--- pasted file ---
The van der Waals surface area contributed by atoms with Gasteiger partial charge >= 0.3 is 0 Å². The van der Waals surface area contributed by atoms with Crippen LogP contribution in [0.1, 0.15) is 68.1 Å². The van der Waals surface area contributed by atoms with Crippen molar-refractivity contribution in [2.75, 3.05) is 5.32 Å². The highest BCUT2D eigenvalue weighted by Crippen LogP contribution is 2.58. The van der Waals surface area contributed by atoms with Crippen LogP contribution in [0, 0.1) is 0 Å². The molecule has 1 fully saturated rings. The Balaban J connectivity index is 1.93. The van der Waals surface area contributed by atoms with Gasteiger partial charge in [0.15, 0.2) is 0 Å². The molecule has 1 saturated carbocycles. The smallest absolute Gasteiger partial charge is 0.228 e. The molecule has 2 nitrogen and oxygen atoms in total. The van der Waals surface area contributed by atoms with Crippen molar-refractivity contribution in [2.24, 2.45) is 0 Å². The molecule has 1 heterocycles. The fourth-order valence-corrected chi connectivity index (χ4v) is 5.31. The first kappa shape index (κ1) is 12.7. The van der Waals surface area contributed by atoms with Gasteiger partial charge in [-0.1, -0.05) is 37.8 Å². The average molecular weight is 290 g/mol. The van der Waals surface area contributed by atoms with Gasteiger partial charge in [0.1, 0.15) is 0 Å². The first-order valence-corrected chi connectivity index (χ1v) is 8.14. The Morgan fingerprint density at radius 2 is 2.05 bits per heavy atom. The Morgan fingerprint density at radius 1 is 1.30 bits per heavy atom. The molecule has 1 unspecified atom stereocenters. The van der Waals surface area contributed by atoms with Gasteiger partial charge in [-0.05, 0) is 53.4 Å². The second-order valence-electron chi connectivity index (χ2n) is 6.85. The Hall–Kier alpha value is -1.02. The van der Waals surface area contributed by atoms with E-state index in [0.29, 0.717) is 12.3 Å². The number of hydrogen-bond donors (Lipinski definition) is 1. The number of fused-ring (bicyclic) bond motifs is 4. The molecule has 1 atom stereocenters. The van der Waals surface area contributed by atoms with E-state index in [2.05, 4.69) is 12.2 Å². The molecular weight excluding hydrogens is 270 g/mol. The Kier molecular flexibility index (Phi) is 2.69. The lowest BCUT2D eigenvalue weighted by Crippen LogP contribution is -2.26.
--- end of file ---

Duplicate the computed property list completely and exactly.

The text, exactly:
The van der Waals surface area contributed by atoms with Gasteiger partial charge >= 0.3 is 0 Å². The van der Waals surface area contributed by atoms with Crippen LogP contribution in [0.1, 0.15) is 68.1 Å². The van der Waals surface area contributed by atoms with Crippen molar-refractivity contribution in [2.75, 3.05) is 5.32 Å². The highest BCUT2D eigenvalue weighted by Crippen LogP contribution is 2.58. The van der Waals surface area contributed by atoms with Crippen LogP contribution in [0, 0.1) is 0 Å². The molecule has 1 fully saturated rings. The Balaban J connectivity index is 1.93. The van der Waals surface area contributed by atoms with Gasteiger partial charge in [0.15, 0.2) is 0 Å². The molecule has 1 saturated carbocycles. The smallest absolute Gasteiger partial charge is 0.228 e. The molecule has 2 nitrogen and oxygen atoms in total. The van der Waals surface area contributed by atoms with Crippen molar-refractivity contribution in [2.24, 2.45) is 0 Å². The molecule has 1 heterocycles. The fourth-order valence-corrected chi connectivity index (χ4v) is 5.31. The first kappa shape index (κ1) is 12.7. The van der Waals surface area contributed by atoms with Gasteiger partial charge in [-0.1, -0.05) is 37.8 Å². The average molecular weight is 290 g/mol. The van der Waals surface area contributed by atoms with Gasteiger partial charge in [0.1, 0.15) is 0 Å². The first-order valence-corrected chi connectivity index (χ1v) is 8.14. The Morgan fingerprint density at radius 2 is 2.05 bits per heavy atom. The Morgan fingerprint density at radius 1 is 1.30 bits per heavy atom. The molecule has 1 unspecified atom stereocenters. The van der Waals surface area contributed by atoms with Gasteiger partial charge in [-0.05, 0) is 53.4 Å². The second-order valence-electron chi connectivity index (χ2n) is 6.85. The Hall–Kier alpha value is -1.02. The van der Waals surface area contributed by atoms with E-state index in [0.29, 0.717) is 12.3 Å². The number of hydrogen-bond donors (Lipinski definition) is 1. The number of fused-ring (bicyclic) bond motifs is 4. The molecule has 1 atom stereocenters. The van der Waals surface area contributed by atoms with E-state index in [2.05, 4.69) is 12.2 Å². The molecular weight excluding hydrogens is 270 g/mol. The Kier molecular flexibility index (Phi) is 2.69. The lowest BCUT2D eigenvalue weighted by Crippen LogP contribution is -2.26.